By Jessica Cassyle Carr
PJ Harvey The Peel Sessions 1991-2004 (Island)
PJ Harvey begs the question: How can one tiny woman be so gorgeous, talented and prolific? The release of these live recordings from the late John Peel's BBC program should only further confound PJ’s audiences. The album is comprised of five sessions spanning the aforementioned years, where Polly Jean plays an eclectic mix of originals (like the astounding and ultra-feminine acoustic “Oh My Lover”) and covers such as Willie Dixon's “Wang Dang Doodle,” which she and the band corrupt into what could be death's theme song. Henceforth: All hail PJ Harvey.
Slumber Party Musik (Kill Rock Stars)
Detroit, among other things, is home to Motown, a little cock rock, a low cost of living and Slumber Party. These four women make music that bears quite a likeness to their name: fluffy, pastel electro-pop rock, slightly tarnished and nearly tantamount to the genetic splicing of Ladytron and Nico à la Chelsea Girl. This, their fourth album, doesn't quite measure up to the others, but the ladies, the packaging and their bedtime carols will still incite proverbial pillow fights across the USA. This is also further proof that Kill Rock Stars is a label on which we can count.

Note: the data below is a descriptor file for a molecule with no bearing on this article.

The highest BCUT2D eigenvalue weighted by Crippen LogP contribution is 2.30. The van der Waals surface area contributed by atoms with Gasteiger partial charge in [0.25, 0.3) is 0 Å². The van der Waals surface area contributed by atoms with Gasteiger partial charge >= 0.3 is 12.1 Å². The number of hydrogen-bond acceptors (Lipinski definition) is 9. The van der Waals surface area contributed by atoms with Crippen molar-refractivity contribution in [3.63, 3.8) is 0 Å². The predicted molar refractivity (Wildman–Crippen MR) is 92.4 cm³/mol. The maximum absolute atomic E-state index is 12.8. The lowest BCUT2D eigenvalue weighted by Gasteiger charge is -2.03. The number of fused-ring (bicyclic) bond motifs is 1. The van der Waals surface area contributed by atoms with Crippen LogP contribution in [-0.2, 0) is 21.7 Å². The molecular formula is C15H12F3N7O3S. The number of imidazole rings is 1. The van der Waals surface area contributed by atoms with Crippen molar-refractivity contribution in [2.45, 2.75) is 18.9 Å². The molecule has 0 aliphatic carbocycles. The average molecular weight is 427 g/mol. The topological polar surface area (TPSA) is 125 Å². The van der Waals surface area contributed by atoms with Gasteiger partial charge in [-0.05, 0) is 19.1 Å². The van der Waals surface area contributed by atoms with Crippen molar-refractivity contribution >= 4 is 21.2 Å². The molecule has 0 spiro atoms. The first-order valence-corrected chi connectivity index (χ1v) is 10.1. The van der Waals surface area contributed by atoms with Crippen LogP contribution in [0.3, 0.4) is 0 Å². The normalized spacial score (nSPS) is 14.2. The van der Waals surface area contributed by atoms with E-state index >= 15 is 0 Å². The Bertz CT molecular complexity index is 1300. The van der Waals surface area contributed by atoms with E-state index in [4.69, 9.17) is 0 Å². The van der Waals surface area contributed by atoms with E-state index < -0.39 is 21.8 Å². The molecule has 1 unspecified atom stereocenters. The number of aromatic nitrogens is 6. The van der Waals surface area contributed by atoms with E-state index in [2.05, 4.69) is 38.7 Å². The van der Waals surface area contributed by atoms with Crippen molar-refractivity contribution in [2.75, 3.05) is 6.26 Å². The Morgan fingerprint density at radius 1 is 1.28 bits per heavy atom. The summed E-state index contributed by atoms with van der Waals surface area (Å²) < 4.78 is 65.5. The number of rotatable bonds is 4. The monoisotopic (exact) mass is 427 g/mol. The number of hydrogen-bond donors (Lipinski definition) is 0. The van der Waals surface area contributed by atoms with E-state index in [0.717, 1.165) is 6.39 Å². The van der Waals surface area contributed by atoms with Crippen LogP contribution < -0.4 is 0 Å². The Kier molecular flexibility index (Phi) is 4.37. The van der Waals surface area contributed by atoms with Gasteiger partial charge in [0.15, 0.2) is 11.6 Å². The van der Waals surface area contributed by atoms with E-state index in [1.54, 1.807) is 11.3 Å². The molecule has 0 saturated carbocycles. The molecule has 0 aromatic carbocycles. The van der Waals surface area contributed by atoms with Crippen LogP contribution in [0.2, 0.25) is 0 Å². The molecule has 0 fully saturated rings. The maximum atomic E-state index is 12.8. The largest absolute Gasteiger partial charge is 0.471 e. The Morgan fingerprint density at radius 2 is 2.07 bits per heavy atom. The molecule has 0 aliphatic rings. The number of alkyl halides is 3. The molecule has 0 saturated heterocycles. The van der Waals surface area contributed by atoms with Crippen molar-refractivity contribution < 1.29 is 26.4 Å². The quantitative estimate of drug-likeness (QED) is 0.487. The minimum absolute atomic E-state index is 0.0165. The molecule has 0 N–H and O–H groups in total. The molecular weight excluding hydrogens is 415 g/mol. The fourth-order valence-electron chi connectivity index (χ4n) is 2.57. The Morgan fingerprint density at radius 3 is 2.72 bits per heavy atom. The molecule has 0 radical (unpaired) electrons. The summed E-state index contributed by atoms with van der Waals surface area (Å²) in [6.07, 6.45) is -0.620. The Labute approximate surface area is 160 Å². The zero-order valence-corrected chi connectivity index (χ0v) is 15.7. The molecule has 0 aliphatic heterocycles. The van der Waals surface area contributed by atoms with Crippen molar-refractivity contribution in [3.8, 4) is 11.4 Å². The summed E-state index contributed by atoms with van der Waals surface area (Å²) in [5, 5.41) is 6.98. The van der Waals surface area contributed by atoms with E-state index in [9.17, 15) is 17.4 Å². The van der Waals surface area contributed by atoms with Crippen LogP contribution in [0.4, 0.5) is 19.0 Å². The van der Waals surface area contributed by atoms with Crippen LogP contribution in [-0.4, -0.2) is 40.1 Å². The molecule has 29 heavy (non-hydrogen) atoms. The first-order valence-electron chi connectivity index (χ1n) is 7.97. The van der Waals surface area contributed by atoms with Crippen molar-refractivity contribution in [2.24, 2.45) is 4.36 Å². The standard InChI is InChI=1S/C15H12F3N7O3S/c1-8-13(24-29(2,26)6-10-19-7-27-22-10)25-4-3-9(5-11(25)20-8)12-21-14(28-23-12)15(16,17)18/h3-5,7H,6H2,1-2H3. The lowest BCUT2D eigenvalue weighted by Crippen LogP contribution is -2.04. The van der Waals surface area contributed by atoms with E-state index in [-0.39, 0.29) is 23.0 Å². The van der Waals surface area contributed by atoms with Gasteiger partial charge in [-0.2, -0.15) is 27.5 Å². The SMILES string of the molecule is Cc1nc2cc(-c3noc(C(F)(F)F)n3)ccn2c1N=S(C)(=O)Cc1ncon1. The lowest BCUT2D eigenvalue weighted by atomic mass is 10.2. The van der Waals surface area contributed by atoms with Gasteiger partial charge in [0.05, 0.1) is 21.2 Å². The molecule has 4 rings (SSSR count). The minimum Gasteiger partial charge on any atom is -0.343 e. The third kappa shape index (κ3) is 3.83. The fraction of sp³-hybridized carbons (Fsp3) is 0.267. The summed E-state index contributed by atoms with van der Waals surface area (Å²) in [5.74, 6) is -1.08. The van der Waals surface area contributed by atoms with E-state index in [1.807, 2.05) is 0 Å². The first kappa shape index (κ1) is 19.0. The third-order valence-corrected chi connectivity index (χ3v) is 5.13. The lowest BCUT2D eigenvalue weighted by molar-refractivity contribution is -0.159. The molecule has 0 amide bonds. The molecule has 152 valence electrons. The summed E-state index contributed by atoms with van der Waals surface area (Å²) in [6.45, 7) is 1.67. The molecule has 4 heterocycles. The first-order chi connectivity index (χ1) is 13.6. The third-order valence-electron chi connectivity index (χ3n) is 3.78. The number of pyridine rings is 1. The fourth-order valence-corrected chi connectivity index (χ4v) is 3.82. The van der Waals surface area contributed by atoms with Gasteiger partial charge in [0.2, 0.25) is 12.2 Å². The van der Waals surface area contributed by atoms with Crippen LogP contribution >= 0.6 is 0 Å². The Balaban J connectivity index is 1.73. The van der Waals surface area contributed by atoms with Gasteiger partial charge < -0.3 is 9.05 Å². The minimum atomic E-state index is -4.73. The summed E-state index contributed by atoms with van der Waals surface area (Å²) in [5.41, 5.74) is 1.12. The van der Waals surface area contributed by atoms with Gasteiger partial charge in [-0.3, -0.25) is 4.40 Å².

Merle Haggard Hag: The Best of Merle Haggard (Capitol)
They don't make country music like they used to. These days it's retained, if not made a caricature of, stock traditionalist attitudes, yet relinquished the common man's ballad in exchange for overproduced radio effluvium. Now, this release is only a means for Capitol to make a little Christmas coin. Labeled with remastered status, not much sets it apart from Haggard's other greatest hits, best ofs and classics albums. Still, it features the best of the tragedy, alcoholism, hippie ridicule and simple livin' that Merle is so good at putting into song. And can any modern country dilettante do that with the same humility?
Alchemie • rock at O'Neill's Heights
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